Why Are Homeless LGBTQ Youth Trading Sex for Shelter?

Some LGBT youths in New York City engage in “survival sex” due to homelessness. Some of them have many punitive interactions with police, according to new research. Canada Society/ Reuters

Andy was a skinny, shy 14-year-old when he started trading sex for shelter. Andy, whose name has been changed, identifies as queer with his gender and sexuality, a phrase some use to describe a sexuality or gender (or both) that doesn't fit with traditional definitions of straight, gay, male or female. Andy had suffered sexual and physical abuse at home. Plus, his household was so strict that "coming out wasn't even an option," he says.

"If I had stayed, I would have ended up killing myself," he tells Newsweek. "And I had tried."

Andy ended up hitchhiking around the U.S., living with adults who would provide food and housing in exchange for sex.

Homelessness is one of the main reasons youth in New York City and across the country engage in "survival sex"—national estimates range from 10 to 50 percent. One 2013 study on the city's homeless youth found that some 25 percent had traded sex, and a 2008 study indicates these youth routinely trade sex for shelter. But lesbian, gay, bisexual, trans, queer and questioning (LGBTQ) youth are dramatically more likely to trade sex for a place to stay, according to a new study that analyzes their experiences.

At around 17, Andy wound up in New York City. Clients raped and robbed him during his years on the streets. But he was wary of seeking help, —even in as LGBTQ-friendly a city as New York. Andy says he felt child protective services and law enforcement agencies wouldn't be sympathetic. If he went to a shelter as a minor, he would wind up on its radar. If that happened, they would place him in foster care or, worse, send him back home, he feared. He was able to leave the world of survival sex, but hundreds of children in New York City alone still sell their bodies to live.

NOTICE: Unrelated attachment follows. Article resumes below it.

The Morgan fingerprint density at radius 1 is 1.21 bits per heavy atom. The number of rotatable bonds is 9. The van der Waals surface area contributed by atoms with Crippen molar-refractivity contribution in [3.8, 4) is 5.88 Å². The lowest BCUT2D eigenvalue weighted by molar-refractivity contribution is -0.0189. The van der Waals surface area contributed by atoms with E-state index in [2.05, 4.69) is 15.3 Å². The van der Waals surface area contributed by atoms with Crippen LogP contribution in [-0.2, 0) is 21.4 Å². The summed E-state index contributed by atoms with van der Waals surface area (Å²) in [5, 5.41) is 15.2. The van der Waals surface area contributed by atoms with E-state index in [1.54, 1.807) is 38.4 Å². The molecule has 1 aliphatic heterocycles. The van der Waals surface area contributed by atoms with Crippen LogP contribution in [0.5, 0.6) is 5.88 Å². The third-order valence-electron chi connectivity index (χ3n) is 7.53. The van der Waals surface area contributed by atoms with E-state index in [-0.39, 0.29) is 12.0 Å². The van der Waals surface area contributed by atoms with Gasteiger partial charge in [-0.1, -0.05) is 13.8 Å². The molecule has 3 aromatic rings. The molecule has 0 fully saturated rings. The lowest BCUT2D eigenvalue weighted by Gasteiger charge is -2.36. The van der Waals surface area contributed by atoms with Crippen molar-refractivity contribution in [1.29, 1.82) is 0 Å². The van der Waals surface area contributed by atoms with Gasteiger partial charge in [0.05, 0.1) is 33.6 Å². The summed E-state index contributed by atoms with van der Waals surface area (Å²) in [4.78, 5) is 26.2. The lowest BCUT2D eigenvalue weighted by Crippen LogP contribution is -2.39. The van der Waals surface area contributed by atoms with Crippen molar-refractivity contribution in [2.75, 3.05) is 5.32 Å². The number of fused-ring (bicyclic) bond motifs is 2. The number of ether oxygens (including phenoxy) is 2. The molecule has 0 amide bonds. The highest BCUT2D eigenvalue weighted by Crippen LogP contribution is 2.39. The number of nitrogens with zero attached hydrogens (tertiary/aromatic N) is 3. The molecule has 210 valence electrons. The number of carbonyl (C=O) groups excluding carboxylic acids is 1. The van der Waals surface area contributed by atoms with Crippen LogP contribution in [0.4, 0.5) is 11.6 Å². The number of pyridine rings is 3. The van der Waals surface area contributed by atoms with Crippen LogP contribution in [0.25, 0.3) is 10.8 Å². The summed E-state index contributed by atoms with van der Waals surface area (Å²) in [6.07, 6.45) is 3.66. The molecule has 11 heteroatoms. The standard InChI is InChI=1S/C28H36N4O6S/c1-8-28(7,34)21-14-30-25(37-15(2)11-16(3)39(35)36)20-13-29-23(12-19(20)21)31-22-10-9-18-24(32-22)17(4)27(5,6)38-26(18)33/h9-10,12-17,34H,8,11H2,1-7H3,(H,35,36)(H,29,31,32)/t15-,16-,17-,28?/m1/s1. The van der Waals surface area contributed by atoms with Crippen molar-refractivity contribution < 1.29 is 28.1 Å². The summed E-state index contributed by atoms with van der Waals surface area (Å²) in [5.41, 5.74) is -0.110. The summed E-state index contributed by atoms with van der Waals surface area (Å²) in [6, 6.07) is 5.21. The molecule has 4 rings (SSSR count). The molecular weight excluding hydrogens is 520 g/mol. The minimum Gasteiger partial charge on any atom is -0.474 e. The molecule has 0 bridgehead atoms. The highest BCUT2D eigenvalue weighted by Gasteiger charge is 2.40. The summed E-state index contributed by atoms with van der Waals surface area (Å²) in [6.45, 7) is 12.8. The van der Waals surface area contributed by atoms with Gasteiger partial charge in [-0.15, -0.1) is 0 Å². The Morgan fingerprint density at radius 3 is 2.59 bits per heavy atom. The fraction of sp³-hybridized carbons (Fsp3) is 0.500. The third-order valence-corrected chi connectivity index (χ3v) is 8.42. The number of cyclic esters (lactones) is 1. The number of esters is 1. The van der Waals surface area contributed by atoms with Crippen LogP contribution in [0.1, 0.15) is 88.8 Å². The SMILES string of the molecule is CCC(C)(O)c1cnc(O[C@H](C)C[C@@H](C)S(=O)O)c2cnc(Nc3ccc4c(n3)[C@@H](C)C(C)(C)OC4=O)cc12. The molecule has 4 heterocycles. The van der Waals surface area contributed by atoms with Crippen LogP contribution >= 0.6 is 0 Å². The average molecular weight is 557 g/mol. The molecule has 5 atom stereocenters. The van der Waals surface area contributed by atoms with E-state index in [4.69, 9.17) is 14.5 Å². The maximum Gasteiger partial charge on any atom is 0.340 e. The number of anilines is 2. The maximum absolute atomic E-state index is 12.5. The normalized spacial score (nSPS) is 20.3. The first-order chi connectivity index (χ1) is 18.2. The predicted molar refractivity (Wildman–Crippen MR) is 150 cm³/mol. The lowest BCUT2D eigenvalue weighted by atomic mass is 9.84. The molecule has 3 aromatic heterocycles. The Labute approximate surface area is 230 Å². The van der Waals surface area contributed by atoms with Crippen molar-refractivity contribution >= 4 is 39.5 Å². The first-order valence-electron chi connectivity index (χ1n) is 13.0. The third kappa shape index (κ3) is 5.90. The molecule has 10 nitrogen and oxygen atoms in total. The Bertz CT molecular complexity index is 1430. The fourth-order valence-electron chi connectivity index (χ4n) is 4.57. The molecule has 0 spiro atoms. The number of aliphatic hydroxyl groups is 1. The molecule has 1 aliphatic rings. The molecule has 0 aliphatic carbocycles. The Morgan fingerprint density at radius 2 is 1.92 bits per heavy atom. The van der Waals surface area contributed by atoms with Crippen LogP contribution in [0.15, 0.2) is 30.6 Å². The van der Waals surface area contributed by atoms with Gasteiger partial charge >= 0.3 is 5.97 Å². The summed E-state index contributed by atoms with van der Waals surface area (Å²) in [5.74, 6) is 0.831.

Prior research has shown homeless LGBTQ youth were "seven times more likely" to trade sex than their heterosexual counterparts, notes "Surviving the Streets of New York," a study conducted by the Urban Institute and Streetwise & Safe (SAS), released Wednesday.

According to one survey conducted by the Empire State Coalition, some 3,800 homeless youth are in New York City, and nearly a third identify as LGBTQ. Citing widely accepted statistics on the topic, the Urban Institute's Meredith Dank, lead researcher of Wednesday's study, tells Newsweek that LGBTQ youth make up 5 to 7 percent of the overall youth population but 20 to 40 percent of the homeless youth population. There are some 350 youth shelter beds in New York City, so scores spend their nights on the streets, in parks and in subway stations or, as the study emphasizes, engage in survival sex just for a roof over their head and maybe a hot meal.

The new report used interviews with these youths to gather more information on their demographics and the mechanics of survival sex—who are the youths participating, how do they participate and what do they need to get out—and to assess their experiences with the social service providers and law enforcement agencies that, in theory, are there to help them.

Over the course of three years, the Urban Institute and SAS interviewed 283 LGBTQs—as well as straight youth who engaged in non-straight survival sex —ranging in age from 15 to 26.

Forty-eighty percent of the youths told interviewers they lived in a shelter. Ten percent said they lived on the street. Some had housing: 11 percent lived in a family home and 10 percent in a friend's home. Nine percent lived in their own home. Many interviewees reported their families forced them out because of an "unwillingness to accept their sexual orientation or gender identity," the study says. (While homelessness is a main driver of survival sex, other needs such as food and health care also propel youths to participate in the trade.)